Many of the cosmetics and bath/body products are purchased from the Body Shop in Berkeley and, because of “private labeling,” the costs are kept down. Containers are refillable or customers can bring their own – at a saving of 40 to 60 cents. There is also a make-up table for trying out new looks.

Phillips neighbor is That’s Hell of a Note. Owned by Diane Richardson and Judy Etherington, the store is managed by Peggy Chandler. The store boasts a full wall (and then some) of cards, wrapping paper and stationery by the pound. There are also gift boxes and a wide variety of stickers.

By this time, with blood sugar rater low and the smell of warm, freshly-baked cookies wafting into the Mercantile, a trip to Grandma Buffalo’s is in order. Grandma Buffalo’s Chocolate Chip Cookies (known as the edible buffalo chip) are produced from a recipe developed by Mrs. Joe Piedimonte who, along with her husband, owns the shop. There are ten different varieties, including whole wheat carob, mint chip and coco-chip-a-roon. The recipes are carefully guarded secrets – not even Grandma’s employees know for sure what make up the goods.

Supervisor Olga Torres says, “Everyone here works as a team – cooperation is a must. We’re really busy and popular.” Torres and Vicki Anderson (another supervisor) agree, “These are good cookies – we’ve tried others. People order dozens.”
And so back to browsing. Re-entering the Mercantile from San Jose Avenue, Palm Court Jewelry sits on the left. Palm Court, owned by Carin Mudgett and managed by Carol Zimmermann, primarily carries hand-crafted limited-production jewelry. Mudgett, who also owns the Craft Gallery, moved to the Mercantile to expand and to give more attention to jewelry. “We offer two things that are different: a large selection of earrings and a wide variety of wedding bands and sets,” explains Mudgett. “There’s a need for moderately-priced, unique special wedding bands – people should be able to have something left over from the honeymoon. We try to have a cross section, a good price spread.

“We have a lot of stuff in a small space. And carol really knows the lines we carry – she gives good service. She’ll call for prices, knows what there is to offer. One of the reasons for success is her familiarity with suppliers,” says Mudgett.

In the center of the Mercantile is Ellyn S. Diskin’s Blue Rose – a shop devoted to the rose. Housed in a gazebo built by a friend, the shop was started by Diskin in the back area of the Mercantile last July, using a cart and a couple of flower stands. She moved into the middle when her business outgrew the cart. Diskin makes many of the items she handles – the clay roses (used as earrings and on bracelets) and the silk flowers. She purchases flowers in Watsonville.

Along with the hand-crafted items and fresh flowers, Diskin also carries dried rose petals (“a by-product of the business”) which can be mixed with oils and spices to make inexpensive potpourris. She is also “heavily into herbs – fresh and dried. the fresh herbs come from the Capitola Community Garden. I make herbal bouquets using mint, sage, oregano. The herbs can be dried later.”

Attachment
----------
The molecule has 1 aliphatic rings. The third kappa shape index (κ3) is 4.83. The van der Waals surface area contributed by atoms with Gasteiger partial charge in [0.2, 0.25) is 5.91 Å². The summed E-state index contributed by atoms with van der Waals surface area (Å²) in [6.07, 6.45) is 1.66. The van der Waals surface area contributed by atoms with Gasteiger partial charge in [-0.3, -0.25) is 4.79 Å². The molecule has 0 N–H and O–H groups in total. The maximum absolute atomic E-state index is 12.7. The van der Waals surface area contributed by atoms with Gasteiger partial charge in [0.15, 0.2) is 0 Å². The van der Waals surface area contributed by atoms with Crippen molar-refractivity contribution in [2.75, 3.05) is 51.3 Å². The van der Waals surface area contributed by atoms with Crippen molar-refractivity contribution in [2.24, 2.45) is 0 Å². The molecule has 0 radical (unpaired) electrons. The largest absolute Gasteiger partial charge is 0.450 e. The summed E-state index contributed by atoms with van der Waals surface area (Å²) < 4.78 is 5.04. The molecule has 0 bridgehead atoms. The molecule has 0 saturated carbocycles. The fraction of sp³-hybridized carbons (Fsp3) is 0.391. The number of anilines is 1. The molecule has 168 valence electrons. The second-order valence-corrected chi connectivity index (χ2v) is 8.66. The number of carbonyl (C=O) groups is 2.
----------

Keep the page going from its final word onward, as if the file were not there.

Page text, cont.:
Leaving Blue Rose, one’s eye is caught by the rainbow of colors known as Spectrum. With a theme of color, Babette Beyer carries all kinds of items – both humerous and functional. There are ceramic pins in the shape of different foods, letters of the alphabet or Betty Boop, rainbow stationery, hats with ears and Aurora clocks. One of Beyer’s favorite items are “the silly hats – with ears, lightning bolts or chickens.”
From Spectrum to Harmony & Lotus is a short walk. Owned cooperatively by a number of people, Harmony & Lotus carries all natural fiber clothing: 100% cotton, raw silk, crepe de chine, cashmere and wool. They handle both men’s and women’s clothing.
The basic premise of the shop is to offer first quality merchandise at a good price. By ordering for all the Harmony & Lotus stores at one time (there are three others: in San Anselmo, Santa Rosa and Mill Valley), they are often able to offer lower prices.

Heading back through the Mercantile and turning to the right brings one to Vintage Antiques, still another of the original tenants. Owner Dennis Dubeck, manager kevin Shephard and Will French all have an interest in antiques and knowledge in varied fields.
Along with antiques, they also carry reproductions, manufactured at their own factory in San Francisco. Special amongst their inventory, according to Shephard, are “Dining room sets, brass, dressers, rolltop desks and lamps.”

Last but not least and right next door to Vintage Antiques is Delicacies, Dona and Patrick Dougherty’s delicatessen. Dona, who is from Brussels, and Patrick, who met Dona while studying cuisine if Brussels’ national Institute of Hotelery, opened this past January and offer imported cheeses, meats. beer and California wines. They are open from 10 a.m. to 6 p.m. weekdays and from 10 am to 9 p.m. on Friday and Saturday. On the weekends, Patrick also whips up fresh made-on-the-premises pastries. For $2.75 one can “create your own sandwich,” choosing a selection of meats, cheeses, breads and accouterments.

After an afternoon of shopping and browsing throughout the Mercantile, Delicacies is the perfect way to call it a day: an opportunity to sit down, rest one’s feet, have a bite to eat and people-watch in Capitola Village.